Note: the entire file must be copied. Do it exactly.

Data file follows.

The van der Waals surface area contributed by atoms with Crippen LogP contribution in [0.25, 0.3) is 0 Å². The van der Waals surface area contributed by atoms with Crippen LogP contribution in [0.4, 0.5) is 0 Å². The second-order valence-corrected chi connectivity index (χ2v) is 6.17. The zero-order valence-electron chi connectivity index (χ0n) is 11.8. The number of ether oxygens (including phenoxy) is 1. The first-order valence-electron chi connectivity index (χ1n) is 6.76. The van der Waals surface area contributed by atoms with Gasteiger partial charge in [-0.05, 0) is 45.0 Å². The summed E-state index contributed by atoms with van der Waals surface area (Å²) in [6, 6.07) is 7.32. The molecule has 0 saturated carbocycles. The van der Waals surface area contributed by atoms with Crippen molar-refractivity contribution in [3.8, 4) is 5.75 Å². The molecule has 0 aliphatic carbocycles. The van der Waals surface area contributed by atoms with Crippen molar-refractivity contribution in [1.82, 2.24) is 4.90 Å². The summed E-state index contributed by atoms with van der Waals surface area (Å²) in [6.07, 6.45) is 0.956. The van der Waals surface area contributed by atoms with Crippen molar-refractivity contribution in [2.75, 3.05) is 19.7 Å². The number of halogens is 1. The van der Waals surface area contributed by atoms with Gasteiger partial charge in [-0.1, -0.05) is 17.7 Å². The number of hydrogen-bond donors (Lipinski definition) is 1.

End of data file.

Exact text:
The van der Waals surface area contributed by atoms with Crippen LogP contribution in [0.25, 0.3) is 0 Å². The van der Waals surface area contributed by atoms with Crippen LogP contribution in [0.4, 0.5) is 0 Å². The second-order valence-corrected chi connectivity index (χ2v) is 6.17. The zero-order valence-electron chi connectivity index (χ0n) is 11.8. The number of ether oxygens (including phenoxy) is 1. The first-order valence-electron chi connectivity index (χ1n) is 6.76. The van der Waals surface area contributed by atoms with Gasteiger partial charge in [-0.05, 0) is 45.0 Å². The summed E-state index contributed by atoms with van der Waals surface area (Å²) in [6, 6.07) is 7.32. The molecule has 0 saturated carbocycles. The van der Waals surface area contributed by atoms with Crippen molar-refractivity contribution in [3.8, 4) is 5.75 Å². The molecule has 0 aliphatic carbocycles. The van der Waals surface area contributed by atoms with Crippen molar-refractivity contribution in [1.82, 2.24) is 4.90 Å². The summed E-state index contributed by atoms with van der Waals surface area (Å²) in [6.07, 6.45) is 0.956. The van der Waals surface area contributed by atoms with Crippen molar-refractivity contribution in [2.75, 3.05) is 19.7 Å². The number of halogens is 1. The van der Waals surface area contributed by atoms with Gasteiger partial charge in [-0.1, -0.05) is 17.7 Å². The number of hydrogen-bond donors (Lipinski definition) is 1.